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Blip.053: Genius or Madman?
Both can be true.
“There are some people whose creativity verges on the demonic and he’s one of those.”
—British art historian Simon Schama talking about Anselm Kiefer
Recently, I watched a fascinating documentary from 2014 on German artist Anselm Kiefer. I was unaware of Anselm’s work until just a couple weeks ago and since then, I’ve been poring over websites (also here, here, and here), reading essays, and watching YouTube videos to learn more about the artist, his work, and his process. The sheer number of pieces in Kiefer’s body of work is staggering, matched only by the diversity of mediums and materials he uses to create them. His work is definitely not for everyone and there are a number of pieces that I struggle to understand. Fortunately, the Royal Academy of Arts has prepared a beginner’s guide to Anselm Kiefer to help get you up to speed.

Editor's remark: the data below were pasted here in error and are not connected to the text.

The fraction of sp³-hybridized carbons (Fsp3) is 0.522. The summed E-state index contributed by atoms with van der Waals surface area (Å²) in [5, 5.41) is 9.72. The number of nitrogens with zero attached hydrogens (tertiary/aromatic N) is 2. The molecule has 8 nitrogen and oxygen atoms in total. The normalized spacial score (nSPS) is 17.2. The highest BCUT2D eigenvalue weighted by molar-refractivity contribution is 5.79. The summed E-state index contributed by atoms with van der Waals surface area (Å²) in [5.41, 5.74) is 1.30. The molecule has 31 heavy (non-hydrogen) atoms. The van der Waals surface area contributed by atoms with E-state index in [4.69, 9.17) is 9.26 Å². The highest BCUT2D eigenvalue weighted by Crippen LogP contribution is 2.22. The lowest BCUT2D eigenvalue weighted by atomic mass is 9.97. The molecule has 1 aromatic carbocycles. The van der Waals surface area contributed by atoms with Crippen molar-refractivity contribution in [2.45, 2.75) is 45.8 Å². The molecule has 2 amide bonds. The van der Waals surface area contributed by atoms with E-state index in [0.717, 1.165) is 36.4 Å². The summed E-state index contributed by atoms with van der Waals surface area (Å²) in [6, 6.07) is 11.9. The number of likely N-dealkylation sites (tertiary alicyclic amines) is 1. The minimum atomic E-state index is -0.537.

A sample from his About page at Gagosian reads:
“Kiefer’s oeuvre encompasses paintings, vitrines, installations, artist books, and an array of works on paper such as drawings, watercolors, collages, and altered photographs. The physical elements of his practice—from lead, concrete, and glass to textiles, tree roots, and burned books—are as symbolically resonant as they are vast-ranging. By integrating, expanding, and regenerating imagery and techniques, he brings to light the importance of the sacred and spiritual, myth and memory.”
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